Graduates find employment as teachers or aides in a wide range of schools and as educators in community organizations. The concentration is not designed to meet licensure requirements; however, graduates will be prepared to enroll in a master of education program leading to educator licensure.

Program Chair

Laura Ziman


General Education - Learning to Learn
Principles and Processes of Adult Learning
LRN 175 3 credit(s)
Students explore theories of adult learning. They clarify the fit between their academic program and their learning and career needs, and see how their prior learning fits in. They assess their academic skills of critical thinking, mathematics, writing, and computer literacy. Students become independent learners who can effectively manage the structures, processes and expectations of undergraduate education.
College Writing I
WRT 101 3 credit(s)
Through challenging readings, class discussion, small group col­laboration, and different forms of writing, students learn the skills and process of “thinking on paper.” They learn to construct an argument or discussion that supports a clear thesis and present it effectively in a well-organized essay that observes the conventions of written English. They write academic papers that analyze and synthesize the issues suggested in two or more readings. Critical reading, critical thinking, research skills, and forms of documentation are also introduced.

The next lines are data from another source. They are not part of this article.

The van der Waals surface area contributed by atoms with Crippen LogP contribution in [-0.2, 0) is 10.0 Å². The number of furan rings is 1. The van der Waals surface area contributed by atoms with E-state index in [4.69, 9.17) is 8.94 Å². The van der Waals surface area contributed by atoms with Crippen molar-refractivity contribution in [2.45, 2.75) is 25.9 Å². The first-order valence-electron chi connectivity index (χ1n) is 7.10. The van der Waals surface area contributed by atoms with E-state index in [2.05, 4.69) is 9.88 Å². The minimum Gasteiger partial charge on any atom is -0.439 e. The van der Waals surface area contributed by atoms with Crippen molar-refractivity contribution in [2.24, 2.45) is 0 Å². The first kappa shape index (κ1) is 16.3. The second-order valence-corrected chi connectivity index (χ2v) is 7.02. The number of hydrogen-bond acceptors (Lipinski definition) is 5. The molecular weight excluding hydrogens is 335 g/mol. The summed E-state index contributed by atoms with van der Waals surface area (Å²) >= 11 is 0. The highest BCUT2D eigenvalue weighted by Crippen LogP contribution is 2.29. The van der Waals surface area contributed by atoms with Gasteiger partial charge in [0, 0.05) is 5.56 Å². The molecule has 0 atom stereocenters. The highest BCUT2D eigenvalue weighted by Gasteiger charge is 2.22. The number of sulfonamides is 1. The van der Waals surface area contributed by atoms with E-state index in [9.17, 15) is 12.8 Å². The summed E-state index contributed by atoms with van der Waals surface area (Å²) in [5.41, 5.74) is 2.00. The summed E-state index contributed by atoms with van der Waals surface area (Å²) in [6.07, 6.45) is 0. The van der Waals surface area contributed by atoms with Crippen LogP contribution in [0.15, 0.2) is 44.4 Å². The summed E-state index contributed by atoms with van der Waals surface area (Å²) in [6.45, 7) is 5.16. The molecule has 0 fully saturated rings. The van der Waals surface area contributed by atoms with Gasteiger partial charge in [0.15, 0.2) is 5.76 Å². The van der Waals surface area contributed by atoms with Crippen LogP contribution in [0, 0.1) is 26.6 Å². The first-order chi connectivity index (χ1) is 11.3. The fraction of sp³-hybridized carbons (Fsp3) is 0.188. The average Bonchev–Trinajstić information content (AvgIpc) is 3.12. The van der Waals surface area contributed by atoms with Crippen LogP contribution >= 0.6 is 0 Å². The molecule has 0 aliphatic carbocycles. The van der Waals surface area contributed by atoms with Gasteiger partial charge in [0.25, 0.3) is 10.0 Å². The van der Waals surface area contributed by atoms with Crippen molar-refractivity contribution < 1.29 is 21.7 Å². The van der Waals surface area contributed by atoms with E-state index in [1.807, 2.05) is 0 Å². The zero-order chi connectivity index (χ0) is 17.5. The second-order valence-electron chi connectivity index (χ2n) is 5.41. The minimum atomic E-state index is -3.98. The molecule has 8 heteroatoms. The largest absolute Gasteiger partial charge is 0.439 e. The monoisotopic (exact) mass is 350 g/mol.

Foundations of Critical Thinking
CTH 225 3 credit(s)
We learn to engage in reasoned thinking. We learn to formulate hypotheses; conceive and state definitions, and understand logical consistency and inconsistency. We explore the differences between claims of fact, value, and policy; what constitutes credible evidence; the nature of assumptions. We learn what constitutes a persuasive argument as opposed to an emotive and propagandistic one, and critically examine them. Students learn to present clear, well thought out critical arguments in writing and oral presentations. We look at the relationships among thinking, writing, speaking and listening, laying a strong foundation for improving our capacity to write, speak, and listen well.
College Mathematics I
MAT 101 3 credit(s)
Prerequisite: MAT100 If assessment indicates need. This course introduces students to the value of mathematics for students’ career and educational goals. Students will acquire mathematical study skills, gain strategies for problem solving, and develop a sound foundation for future mathematics coursework. The course is structured towards engaging students in active, applied, and real-life learning in order to facilitate mathematical problem solving and conceptual understanding.